Relevance Of School Education To Employment: Expectations Of Employers In Harare
Mandebvu, Onward S.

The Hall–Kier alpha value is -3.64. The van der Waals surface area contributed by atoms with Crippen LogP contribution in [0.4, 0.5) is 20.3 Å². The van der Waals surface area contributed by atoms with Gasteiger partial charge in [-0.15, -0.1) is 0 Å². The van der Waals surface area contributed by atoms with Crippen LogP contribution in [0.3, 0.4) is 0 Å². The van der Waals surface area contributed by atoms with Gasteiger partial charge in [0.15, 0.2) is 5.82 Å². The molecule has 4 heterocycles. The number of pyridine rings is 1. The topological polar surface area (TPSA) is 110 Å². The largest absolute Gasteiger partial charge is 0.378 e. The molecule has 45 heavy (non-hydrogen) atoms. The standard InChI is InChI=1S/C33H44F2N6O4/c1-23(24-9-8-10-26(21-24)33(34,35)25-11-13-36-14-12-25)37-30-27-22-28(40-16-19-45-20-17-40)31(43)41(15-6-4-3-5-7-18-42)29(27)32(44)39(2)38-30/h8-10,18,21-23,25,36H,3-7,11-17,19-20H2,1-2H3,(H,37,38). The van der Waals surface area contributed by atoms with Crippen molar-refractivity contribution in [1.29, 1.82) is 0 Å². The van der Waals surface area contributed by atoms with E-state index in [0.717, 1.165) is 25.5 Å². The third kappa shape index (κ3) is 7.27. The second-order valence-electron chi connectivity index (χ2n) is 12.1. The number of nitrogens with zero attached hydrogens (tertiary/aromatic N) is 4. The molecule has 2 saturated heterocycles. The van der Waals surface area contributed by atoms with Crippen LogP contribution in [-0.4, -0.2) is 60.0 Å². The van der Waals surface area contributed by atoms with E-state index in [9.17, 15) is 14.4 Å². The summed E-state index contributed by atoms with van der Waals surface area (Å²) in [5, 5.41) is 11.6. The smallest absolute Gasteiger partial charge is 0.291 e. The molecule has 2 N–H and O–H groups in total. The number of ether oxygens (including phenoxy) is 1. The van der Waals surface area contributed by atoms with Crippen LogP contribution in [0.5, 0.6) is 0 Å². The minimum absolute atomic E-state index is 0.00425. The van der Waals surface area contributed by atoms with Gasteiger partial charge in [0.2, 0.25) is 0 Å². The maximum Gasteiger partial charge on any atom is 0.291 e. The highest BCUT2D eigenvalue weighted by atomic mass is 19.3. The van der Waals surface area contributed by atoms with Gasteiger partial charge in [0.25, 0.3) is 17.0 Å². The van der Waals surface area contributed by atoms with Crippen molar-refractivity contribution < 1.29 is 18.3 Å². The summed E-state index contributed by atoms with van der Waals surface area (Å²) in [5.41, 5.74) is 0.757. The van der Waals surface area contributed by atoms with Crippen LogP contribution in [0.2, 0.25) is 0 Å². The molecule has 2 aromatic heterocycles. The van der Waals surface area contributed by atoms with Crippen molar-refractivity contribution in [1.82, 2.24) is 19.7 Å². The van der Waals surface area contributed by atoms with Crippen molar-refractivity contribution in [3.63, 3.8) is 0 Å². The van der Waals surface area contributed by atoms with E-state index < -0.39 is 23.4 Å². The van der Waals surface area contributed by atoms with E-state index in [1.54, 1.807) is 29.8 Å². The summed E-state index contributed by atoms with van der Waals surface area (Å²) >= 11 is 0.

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The link between education and development has been fairly well established. Education has been accepted as an investment while the human resource has been accepted as a critical factor in any economic development initiative. What is problematic is achieving the type of education that is most relevant to a country's stage of economic development. In industrialising countries, the problem of educational relevance assumes an even greater enormity. There have been numerous attempts at solving the problem, the most universal of which has been the vocationalisation of education —an initiative whose basic premise is that there is a mismatch between what traditional school education develops in learners on one hand, and the needs of the world of work on the other. A lot of literature has been generated in the debate on the efficacy, or lack of it, of the vocationalisation initiative. It does, however, appear most of the literature does not emanate from industrialising countries, and where it does, it does not often reflect the researched views of what business and industry actually expect from the school nor does it indicate whether employers think that vocationalisation of education leads to a better fit between education and the world of work. This study was an attempt to fill this gap in the literature.